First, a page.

Many years ago it was claimed that Thomas Jefferson, from an elevated overlook above Harper’s Ferry “extolled” the beauty of the scenic view. The view is much the same today as it was two hundred some years back.
Sketch of the original Fort Armstrong
The dramatic, history-changing events that have occurred there connect with the place and the people who came there. Important events, one to another.
Following the traitorous raid on the arsenal committed by John Brown and his fellow zealots in 1859 thought began to stir throughout the government and military such property must be secure even though in the wilderness that was America yet at the time.
Serious upheaval occurred with the secession of Southern states from the Union and in April, 1861, the arsenal/armory fell into Rebel hands. An exchange occurred eight times during the Civil War. Should there be a new site chosen for a replacement? It needn’t be as scenic or even as remote communication-wise. But it did have to have considerable waterpower.
In the early to mid-1800’s the Mississippi River was the western boundary of the United States but thinkers realized that it was about to rapidly change westward. Some already had a place in mind—strategic, mighty waterpower, a connection with other vital points on the map of several decades of trade ... A Great Bend in the Great River where the turn of the current below a rapids where the current ran east-west to confuse the pilots of enemy ships, etc. The “Big Rock,” as it was called early on, had been a rendezvous since before history was written. Native Americans ... trading pelts, goods, corn, fish, whatever was important.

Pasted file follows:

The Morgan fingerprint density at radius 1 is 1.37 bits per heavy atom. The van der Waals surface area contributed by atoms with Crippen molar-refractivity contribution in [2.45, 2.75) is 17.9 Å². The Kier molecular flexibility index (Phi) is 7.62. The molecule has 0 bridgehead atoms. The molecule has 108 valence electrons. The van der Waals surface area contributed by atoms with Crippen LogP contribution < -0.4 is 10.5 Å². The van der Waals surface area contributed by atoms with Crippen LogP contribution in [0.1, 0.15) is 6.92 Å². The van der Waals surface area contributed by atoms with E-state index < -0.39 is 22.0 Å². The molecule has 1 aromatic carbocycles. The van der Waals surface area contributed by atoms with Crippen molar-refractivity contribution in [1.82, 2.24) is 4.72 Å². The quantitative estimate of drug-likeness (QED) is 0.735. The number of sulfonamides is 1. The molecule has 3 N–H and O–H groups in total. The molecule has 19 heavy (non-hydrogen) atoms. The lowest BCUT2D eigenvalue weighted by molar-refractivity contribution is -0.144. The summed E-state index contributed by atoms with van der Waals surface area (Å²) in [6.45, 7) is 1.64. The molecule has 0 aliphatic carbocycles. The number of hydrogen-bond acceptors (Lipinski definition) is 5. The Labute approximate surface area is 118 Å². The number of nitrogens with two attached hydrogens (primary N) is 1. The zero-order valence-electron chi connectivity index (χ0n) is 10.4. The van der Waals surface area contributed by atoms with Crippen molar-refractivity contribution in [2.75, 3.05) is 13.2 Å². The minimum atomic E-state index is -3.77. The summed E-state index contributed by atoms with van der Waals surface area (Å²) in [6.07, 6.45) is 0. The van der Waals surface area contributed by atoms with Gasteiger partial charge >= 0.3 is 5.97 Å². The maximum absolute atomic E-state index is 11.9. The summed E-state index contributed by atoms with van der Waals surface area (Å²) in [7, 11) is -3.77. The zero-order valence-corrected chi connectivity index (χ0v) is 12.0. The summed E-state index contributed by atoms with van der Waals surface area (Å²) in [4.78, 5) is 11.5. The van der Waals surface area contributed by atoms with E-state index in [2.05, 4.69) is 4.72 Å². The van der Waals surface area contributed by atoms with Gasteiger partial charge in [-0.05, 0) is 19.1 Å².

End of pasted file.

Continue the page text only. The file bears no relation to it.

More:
And then came the French trappers whose stout vigor brought a new perspective to the local tribes, making trade more interesting especially when they came in winter seasons to sing rollicking or mournful ballads and give the Indian women a new romantic outlook.
When the British arrived during the French-Indian (English) War in the 1760’s, they had an entirely positive way of doing business. They’d give the Indians goods in advance—trinkets, blankets, whiskey, whatever and would wait for the pelts, the furs, the Indians had yet to gather. The British extended credit which the natives thought pretty remarkable and the island at the Great Bend where this took place was then forever called “Credit Island” which it is yet today more than two hundred years ago. It, along with other imposing “islands” in the muddy waters of the Mississippi took on long-lasting names also and the stream of individualists eventually became as constant as the water power soon to be harnessed.